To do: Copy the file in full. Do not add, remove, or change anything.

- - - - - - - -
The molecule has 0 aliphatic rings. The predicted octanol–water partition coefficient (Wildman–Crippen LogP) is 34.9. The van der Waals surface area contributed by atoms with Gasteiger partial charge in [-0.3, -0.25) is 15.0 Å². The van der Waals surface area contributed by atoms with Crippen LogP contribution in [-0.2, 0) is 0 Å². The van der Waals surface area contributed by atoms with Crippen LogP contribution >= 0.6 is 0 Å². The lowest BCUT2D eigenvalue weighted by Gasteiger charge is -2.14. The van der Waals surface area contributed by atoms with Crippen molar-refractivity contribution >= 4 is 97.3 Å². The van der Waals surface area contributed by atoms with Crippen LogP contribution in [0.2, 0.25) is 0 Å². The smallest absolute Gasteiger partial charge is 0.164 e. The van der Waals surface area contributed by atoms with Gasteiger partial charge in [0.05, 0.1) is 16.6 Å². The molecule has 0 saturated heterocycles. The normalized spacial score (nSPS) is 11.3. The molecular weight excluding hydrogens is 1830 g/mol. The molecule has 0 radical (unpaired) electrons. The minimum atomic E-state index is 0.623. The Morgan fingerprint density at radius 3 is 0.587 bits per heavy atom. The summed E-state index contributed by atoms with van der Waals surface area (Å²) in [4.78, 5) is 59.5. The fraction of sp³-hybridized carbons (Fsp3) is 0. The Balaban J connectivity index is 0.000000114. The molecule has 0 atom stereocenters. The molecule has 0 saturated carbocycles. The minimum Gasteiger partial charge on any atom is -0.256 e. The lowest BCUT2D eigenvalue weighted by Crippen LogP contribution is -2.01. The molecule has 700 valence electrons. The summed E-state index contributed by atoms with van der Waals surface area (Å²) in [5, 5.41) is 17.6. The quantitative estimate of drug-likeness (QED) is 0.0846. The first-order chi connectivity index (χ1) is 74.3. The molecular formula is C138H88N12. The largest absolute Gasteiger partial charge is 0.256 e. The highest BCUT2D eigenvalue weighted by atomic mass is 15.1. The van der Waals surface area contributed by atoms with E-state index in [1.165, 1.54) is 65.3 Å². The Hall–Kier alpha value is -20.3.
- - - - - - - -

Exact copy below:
The molecule has 0 aliphatic rings. The predicted octanol–water partition coefficient (Wildman–Crippen LogP) is 34.9. The van der Waals surface area contributed by atoms with Gasteiger partial charge in [-0.3, -0.25) is 15.0 Å². The van der Waals surface area contributed by atoms with Crippen LogP contribution in [-0.2, 0) is 0 Å². The van der Waals surface area contributed by atoms with Crippen LogP contribution >= 0.6 is 0 Å². The lowest BCUT2D eigenvalue weighted by Gasteiger charge is -2.14. The van der Waals surface area contributed by atoms with Crippen molar-refractivity contribution >= 4 is 97.3 Å². The van der Waals surface area contributed by atoms with Crippen LogP contribution in [0.2, 0.25) is 0 Å². The smallest absolute Gasteiger partial charge is 0.164 e. The van der Waals surface area contributed by atoms with Gasteiger partial charge in [0.05, 0.1) is 16.6 Å². The molecule has 0 saturated heterocycles. The normalized spacial score (nSPS) is 11.3. The molecular weight excluding hydrogens is 1830 g/mol. The molecule has 0 radical (unpaired) electrons. The minimum atomic E-state index is 0.623. The Morgan fingerprint density at radius 3 is 0.587 bits per heavy atom. The summed E-state index contributed by atoms with van der Waals surface area (Å²) in [4.78, 5) is 59.5. The fraction of sp³-hybridized carbons (Fsp3) is 0. The Balaban J connectivity index is 0.000000114. The molecule has 0 atom stereocenters. The molecule has 0 saturated carbocycles. The minimum Gasteiger partial charge on any atom is -0.256 e. The lowest BCUT2D eigenvalue weighted by Crippen LogP contribution is -2.01. The molecule has 700 valence electrons. The summed E-state index contributed by atoms with van der Waals surface area (Å²) in [5, 5.41) is 17.6. The quantitative estimate of drug-likeness (QED) is 0.0846. The first-order chi connectivity index (χ1) is 74.3. The molecular formula is C138H88N12. The largest absolute Gasteiger partial charge is 0.256 e. The highest BCUT2D eigenvalue weighted by atomic mass is 15.1. The van der Waals surface area contributed by atoms with E-state index in [1.165, 1.54) is 65.3 Å². The Hall–Kier alpha value is -20.3.